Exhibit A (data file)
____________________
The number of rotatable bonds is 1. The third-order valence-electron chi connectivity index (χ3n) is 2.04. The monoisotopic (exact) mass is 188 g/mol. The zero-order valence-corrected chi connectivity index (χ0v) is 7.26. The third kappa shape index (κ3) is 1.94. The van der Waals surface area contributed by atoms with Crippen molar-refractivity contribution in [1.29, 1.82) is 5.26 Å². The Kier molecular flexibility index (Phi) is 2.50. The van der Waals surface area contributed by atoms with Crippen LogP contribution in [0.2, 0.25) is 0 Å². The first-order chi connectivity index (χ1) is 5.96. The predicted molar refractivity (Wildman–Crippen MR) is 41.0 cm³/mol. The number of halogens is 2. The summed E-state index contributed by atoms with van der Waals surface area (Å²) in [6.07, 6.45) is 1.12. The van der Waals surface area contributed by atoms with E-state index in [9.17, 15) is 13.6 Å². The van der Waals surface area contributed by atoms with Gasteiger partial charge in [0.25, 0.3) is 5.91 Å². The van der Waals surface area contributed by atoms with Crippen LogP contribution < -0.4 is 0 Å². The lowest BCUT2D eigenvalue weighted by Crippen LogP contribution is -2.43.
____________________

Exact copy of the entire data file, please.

The number of rotatable bonds is 1. The third-order valence-electron chi connectivity index (χ3n) is 2.04. The monoisotopic (exact) mass is 188 g/mol. The zero-order valence-corrected chi connectivity index (χ0v) is 7.26. The third kappa shape index (κ3) is 1.94. The van der Waals surface area contributed by atoms with Crippen molar-refractivity contribution in [1.29, 1.82) is 5.26 Å². The Kier molecular flexibility index (Phi) is 2.50. The van der Waals surface area contributed by atoms with Crippen LogP contribution in [0.2, 0.25) is 0 Å². The first-order chi connectivity index (χ1) is 5.96. The predicted molar refractivity (Wildman–Crippen MR) is 41.0 cm³/mol. The number of halogens is 2. The summed E-state index contributed by atoms with van der Waals surface area (Å²) in [6.07, 6.45) is 1.12. The van der Waals surface area contributed by atoms with E-state index in [9.17, 15) is 13.6 Å². The van der Waals surface area contributed by atoms with Gasteiger partial charge in [0.25, 0.3) is 5.91 Å². The van der Waals surface area contributed by atoms with Crippen LogP contribution < -0.4 is 0 Å². The lowest BCUT2D eigenvalue weighted by Crippen LogP contribution is -2.43.